TIFF 2021: 'One Second' is Easily One of Zhang Yimou's Best Films
by Alex Billington
September 19, 2021
After being delayed for almost two full years, Zhang Yimou's film One Second is finally appearing outside of China, premiering at both the Toronto Film Festival and San Sebastian Film Festival this fall. It opened first in China in November of 2020, and it was originally announced as part of the 2019 Berlin Film Festival line-up a few years aback. But a day before that festival started, it was strangely pulled from the line-up for mysterious reasons (nothing specific was ever confirmed other than "technical difficulties"). Regardless, the film is now finally finished and allowed out by the Chinese censors. I'm delighted to say that One Second is easily one of the best films Chinese filmmaker Zhang Yimou has ever made. An instant favorite. A near perfect love letter to cinema set during China's Cultural Revolution, the whole film is so loving and tender towards 35mm and the magic & joy of cinema. I wanted to rewind & rewatch it again as soon as it was over.
One Second is set in the dusty Gobi desert in north west of China during their Cultural Revolution under Chairman Mao, which began in the 1960s and lasted through the 70s. It is the tale of a man who's escaped from a farm-prison (there for a minor crime), making his way through the desert until he finds a tiny town. He has a letter saying his daughter appears in a news reel that will be shown in front of the latest communist propaganda film making the rounds (1964's Heroic Sons and Daughters). At first he tries to figure out how to get a hold of the reel, until a strange young homeless girl steals a canister and he goes off on a chase to stop her. When they eventually make it to another town, the 35mm print is flowing out of the canister and almost ruined on the dusty roads. So the unnamed protagonist, played by Zhang Yi, convinces the proud projectionist, a cinema-loving local hero known as "Mr. Movie" (played by Fan Wei), to get the entire town involved in washing and cleaning and drying the print so it can be properly projected again. It's quite heroic.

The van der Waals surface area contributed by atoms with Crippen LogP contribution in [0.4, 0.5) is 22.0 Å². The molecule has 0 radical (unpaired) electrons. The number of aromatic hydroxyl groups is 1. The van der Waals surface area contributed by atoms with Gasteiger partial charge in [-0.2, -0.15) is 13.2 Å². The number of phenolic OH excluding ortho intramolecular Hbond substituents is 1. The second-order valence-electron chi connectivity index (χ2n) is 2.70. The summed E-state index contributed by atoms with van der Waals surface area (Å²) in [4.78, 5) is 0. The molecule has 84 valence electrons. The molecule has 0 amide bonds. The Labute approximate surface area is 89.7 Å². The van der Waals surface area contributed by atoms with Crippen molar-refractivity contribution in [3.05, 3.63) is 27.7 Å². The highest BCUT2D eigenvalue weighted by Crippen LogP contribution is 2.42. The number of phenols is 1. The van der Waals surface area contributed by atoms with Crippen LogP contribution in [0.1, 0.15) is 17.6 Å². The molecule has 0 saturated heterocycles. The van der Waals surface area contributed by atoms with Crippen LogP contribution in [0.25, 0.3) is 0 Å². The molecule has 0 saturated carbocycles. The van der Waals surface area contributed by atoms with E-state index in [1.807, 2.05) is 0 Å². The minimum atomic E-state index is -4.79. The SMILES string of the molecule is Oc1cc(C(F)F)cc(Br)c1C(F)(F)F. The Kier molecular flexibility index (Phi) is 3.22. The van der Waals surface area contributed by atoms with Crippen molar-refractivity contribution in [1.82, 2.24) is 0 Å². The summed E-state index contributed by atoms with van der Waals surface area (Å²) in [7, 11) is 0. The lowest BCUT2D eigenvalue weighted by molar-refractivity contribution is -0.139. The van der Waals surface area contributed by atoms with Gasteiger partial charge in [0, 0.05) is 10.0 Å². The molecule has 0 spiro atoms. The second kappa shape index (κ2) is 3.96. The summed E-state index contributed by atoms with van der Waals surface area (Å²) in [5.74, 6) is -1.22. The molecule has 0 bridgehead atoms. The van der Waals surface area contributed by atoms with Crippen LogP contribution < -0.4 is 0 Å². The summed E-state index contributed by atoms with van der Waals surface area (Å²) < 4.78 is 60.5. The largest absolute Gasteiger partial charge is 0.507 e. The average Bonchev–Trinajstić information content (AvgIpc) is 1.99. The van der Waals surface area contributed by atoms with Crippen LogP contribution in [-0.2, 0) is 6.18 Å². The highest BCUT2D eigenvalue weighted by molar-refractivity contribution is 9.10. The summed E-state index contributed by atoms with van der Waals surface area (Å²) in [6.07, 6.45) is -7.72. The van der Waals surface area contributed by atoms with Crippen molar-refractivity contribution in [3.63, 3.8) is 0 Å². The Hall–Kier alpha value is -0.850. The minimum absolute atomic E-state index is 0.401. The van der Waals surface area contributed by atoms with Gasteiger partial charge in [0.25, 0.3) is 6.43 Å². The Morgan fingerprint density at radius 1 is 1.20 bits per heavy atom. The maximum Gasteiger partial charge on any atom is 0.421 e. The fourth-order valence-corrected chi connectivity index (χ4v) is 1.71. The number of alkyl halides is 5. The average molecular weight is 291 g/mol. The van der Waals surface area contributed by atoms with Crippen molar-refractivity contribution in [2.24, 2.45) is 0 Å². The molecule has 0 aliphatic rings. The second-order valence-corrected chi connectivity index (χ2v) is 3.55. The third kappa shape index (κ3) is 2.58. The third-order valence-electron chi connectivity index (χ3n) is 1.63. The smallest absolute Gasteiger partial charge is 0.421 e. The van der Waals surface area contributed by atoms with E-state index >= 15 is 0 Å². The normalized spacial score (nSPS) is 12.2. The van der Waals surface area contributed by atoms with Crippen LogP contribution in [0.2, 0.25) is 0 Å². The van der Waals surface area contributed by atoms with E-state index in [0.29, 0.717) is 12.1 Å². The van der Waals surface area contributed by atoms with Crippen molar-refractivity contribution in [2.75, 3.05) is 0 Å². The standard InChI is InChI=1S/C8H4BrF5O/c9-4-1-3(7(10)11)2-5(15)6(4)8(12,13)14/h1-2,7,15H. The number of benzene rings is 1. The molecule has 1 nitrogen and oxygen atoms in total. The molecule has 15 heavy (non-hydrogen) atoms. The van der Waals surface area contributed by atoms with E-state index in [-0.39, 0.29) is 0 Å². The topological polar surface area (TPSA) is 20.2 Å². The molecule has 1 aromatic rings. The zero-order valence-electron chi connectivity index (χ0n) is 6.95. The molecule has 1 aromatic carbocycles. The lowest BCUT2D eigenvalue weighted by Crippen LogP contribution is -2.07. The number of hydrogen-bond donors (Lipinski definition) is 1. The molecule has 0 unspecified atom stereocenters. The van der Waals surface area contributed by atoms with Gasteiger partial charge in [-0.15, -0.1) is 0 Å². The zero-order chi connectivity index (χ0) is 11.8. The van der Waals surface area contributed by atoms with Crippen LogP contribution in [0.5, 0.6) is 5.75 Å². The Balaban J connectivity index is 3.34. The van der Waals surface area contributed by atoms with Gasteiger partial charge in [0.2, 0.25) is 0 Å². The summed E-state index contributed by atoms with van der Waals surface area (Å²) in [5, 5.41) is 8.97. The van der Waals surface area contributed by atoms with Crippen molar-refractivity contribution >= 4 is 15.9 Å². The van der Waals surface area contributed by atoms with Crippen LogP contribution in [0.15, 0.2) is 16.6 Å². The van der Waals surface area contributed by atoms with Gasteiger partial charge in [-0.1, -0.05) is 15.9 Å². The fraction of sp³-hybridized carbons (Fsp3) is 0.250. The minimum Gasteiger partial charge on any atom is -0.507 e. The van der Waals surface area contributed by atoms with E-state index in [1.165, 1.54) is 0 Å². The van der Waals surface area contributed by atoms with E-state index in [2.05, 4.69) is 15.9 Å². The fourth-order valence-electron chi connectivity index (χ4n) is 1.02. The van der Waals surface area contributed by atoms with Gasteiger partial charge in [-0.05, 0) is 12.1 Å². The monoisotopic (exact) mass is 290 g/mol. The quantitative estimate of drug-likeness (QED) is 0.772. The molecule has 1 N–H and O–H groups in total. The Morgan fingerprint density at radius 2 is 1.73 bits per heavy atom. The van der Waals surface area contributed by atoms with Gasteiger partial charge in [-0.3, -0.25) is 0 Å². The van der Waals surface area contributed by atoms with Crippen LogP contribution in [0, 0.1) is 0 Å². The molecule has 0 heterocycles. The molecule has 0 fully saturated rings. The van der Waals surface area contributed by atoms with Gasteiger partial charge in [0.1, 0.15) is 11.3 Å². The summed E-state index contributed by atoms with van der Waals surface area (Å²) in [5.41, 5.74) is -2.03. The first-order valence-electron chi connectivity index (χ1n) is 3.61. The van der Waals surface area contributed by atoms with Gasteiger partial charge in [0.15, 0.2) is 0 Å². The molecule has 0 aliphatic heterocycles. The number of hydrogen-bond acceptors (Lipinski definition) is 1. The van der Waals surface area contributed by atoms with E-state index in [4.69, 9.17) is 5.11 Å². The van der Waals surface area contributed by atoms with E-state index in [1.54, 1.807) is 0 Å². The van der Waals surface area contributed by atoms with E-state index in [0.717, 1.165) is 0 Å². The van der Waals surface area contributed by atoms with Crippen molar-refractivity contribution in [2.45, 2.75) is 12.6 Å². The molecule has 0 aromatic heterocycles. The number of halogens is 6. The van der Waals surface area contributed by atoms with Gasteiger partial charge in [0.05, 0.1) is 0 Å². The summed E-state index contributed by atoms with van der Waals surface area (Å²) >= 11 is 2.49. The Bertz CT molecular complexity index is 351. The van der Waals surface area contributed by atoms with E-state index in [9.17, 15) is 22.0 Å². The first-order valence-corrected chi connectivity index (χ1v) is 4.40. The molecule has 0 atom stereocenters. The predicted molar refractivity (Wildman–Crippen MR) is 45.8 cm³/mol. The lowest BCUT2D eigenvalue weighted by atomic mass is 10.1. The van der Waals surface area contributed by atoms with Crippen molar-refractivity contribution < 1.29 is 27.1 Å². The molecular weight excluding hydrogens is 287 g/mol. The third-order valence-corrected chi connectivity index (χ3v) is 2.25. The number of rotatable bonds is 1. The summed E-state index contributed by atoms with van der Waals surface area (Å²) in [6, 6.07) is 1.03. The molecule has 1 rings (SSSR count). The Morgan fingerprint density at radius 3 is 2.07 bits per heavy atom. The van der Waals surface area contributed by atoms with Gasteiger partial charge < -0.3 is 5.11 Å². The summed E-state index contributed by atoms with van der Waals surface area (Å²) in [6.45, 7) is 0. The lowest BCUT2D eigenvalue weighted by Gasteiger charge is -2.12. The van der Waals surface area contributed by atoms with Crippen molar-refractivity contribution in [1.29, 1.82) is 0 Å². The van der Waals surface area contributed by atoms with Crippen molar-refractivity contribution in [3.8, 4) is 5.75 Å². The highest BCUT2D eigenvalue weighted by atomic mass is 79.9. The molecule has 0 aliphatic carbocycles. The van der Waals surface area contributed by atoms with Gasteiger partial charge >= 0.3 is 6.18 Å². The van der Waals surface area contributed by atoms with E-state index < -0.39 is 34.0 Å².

Award-winning filmmaker Zhang Yimou has been making films for decades, since the late 80s. I believe One Second is one of his best, not only a love letter to cinema, but a love letter to cinematic storytelling. The first half is a lovely ode to Peter Bogdanovich's classic Paper Moon, about two covered-with-dirt drifters who don't really like each other as they begin a friendship over the course of the back-and-forth fight for this film canister. (It's so clearly a nod to Paper Moon in every way, right down to the dusty roads and truck they ride on.) Right from the start, the performances by both Zhang Yi and Liu Haocun (as the young "Orphan Liu") are so evocative and perfect, I felt that tingle of exhilaration knowing I was watching something iconic. Once they get into the next town and meet Mr. Movie, it then morphs into an ode to Giuseppe Tornatore's classic Cinema Paradiso, focusing on the projectionist, who very, very carefully cares for any & all 35mm film prints. The entire town helping clean the print is one of the best parts of the film to begin with, then seeing this rambunctious crowd go entirely silent and become entranced by the film is goosebumps-inducing glory.